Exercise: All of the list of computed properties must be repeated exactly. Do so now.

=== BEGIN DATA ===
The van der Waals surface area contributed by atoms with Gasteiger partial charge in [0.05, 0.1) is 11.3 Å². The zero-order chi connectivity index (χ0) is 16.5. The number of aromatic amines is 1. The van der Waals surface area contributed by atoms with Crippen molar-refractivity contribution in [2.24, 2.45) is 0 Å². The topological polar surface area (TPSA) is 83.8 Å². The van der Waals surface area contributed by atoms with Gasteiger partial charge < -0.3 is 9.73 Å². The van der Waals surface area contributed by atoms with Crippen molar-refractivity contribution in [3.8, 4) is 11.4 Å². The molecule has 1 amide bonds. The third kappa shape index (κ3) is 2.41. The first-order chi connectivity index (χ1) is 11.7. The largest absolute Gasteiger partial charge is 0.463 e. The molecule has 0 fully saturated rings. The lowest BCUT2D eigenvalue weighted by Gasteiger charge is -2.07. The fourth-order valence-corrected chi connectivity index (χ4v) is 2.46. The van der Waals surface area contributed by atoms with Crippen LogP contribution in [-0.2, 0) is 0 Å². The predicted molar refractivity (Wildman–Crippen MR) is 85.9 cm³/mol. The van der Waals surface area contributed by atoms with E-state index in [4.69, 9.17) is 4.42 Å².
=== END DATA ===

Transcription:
The van der Waals surface area contributed by atoms with Gasteiger partial charge in [0.05, 0.1) is 11.3 Å². The zero-order chi connectivity index (χ0) is 16.5. The number of aromatic amines is 1. The van der Waals surface area contributed by atoms with Crippen molar-refractivity contribution in [2.24, 2.45) is 0 Å². The topological polar surface area (TPSA) is 83.8 Å². The van der Waals surface area contributed by atoms with Gasteiger partial charge < -0.3 is 9.73 Å². The van der Waals surface area contributed by atoms with Crippen molar-refractivity contribution in [3.8, 4) is 11.4 Å². The molecule has 1 amide bonds. The third kappa shape index (κ3) is 2.41. The first-order chi connectivity index (χ1) is 11.7. The largest absolute Gasteiger partial charge is 0.463 e. The molecule has 0 fully saturated rings. The lowest BCUT2D eigenvalue weighted by Gasteiger charge is -2.07. The fourth-order valence-corrected chi connectivity index (χ4v) is 2.46. The van der Waals surface area contributed by atoms with Crippen LogP contribution in [-0.2, 0) is 0 Å². The predicted molar refractivity (Wildman–Crippen MR) is 85.9 cm³/mol. The van der Waals surface area contributed by atoms with E-state index in [4.69, 9.17) is 4.42 Å².